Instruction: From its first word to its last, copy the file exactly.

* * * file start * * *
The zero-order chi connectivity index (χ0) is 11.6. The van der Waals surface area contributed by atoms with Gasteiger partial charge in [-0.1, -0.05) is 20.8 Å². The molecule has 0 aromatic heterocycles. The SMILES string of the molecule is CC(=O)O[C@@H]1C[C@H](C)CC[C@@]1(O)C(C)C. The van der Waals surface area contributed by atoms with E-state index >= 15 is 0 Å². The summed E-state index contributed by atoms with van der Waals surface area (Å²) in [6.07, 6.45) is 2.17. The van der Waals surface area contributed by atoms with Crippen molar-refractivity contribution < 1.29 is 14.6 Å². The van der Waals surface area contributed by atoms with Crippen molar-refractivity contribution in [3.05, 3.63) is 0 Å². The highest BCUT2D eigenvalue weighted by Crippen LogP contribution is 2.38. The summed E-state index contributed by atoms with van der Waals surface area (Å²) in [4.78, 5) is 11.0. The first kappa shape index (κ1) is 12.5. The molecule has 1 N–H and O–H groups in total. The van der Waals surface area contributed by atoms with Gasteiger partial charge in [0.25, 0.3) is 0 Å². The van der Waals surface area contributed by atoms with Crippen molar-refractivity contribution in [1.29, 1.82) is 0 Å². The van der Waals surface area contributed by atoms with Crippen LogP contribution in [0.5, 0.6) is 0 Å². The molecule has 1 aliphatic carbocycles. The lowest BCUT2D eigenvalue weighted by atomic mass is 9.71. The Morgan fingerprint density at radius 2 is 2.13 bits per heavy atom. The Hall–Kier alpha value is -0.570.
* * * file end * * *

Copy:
The zero-order chi connectivity index (χ0) is 11.6. The van der Waals surface area contributed by atoms with Gasteiger partial charge in [-0.1, -0.05) is 20.8 Å². The molecule has 0 aromatic heterocycles. The SMILES string of the molecule is CC(=O)O[C@@H]1C[C@H](C)CC[C@@]1(O)C(C)C. The van der Waals surface area contributed by atoms with E-state index >= 15 is 0 Å². The summed E-state index contributed by atoms with van der Waals surface area (Å²) in [6.07, 6.45) is 2.17. The van der Waals surface area contributed by atoms with Crippen molar-refractivity contribution < 1.29 is 14.6 Å². The van der Waals surface area contributed by atoms with Crippen molar-refractivity contribution in [3.05, 3.63) is 0 Å². The highest BCUT2D eigenvalue weighted by Crippen LogP contribution is 2.38. The summed E-state index contributed by atoms with van der Waals surface area (Å²) in [4.78, 5) is 11.0. The first kappa shape index (κ1) is 12.5. The molecule has 1 N–H and O–H groups in total. The van der Waals surface area contributed by atoms with Gasteiger partial charge in [0.25, 0.3) is 0 Å². The van der Waals surface area contributed by atoms with Crippen molar-refractivity contribution in [1.29, 1.82) is 0 Å². The van der Waals surface area contributed by atoms with Crippen LogP contribution in [0.5, 0.6) is 0 Å². The molecule has 1 aliphatic carbocycles. The lowest BCUT2D eigenvalue weighted by atomic mass is 9.71. The Morgan fingerprint density at radius 2 is 2.13 bits per heavy atom. The Hall–Kier alpha value is -0.570.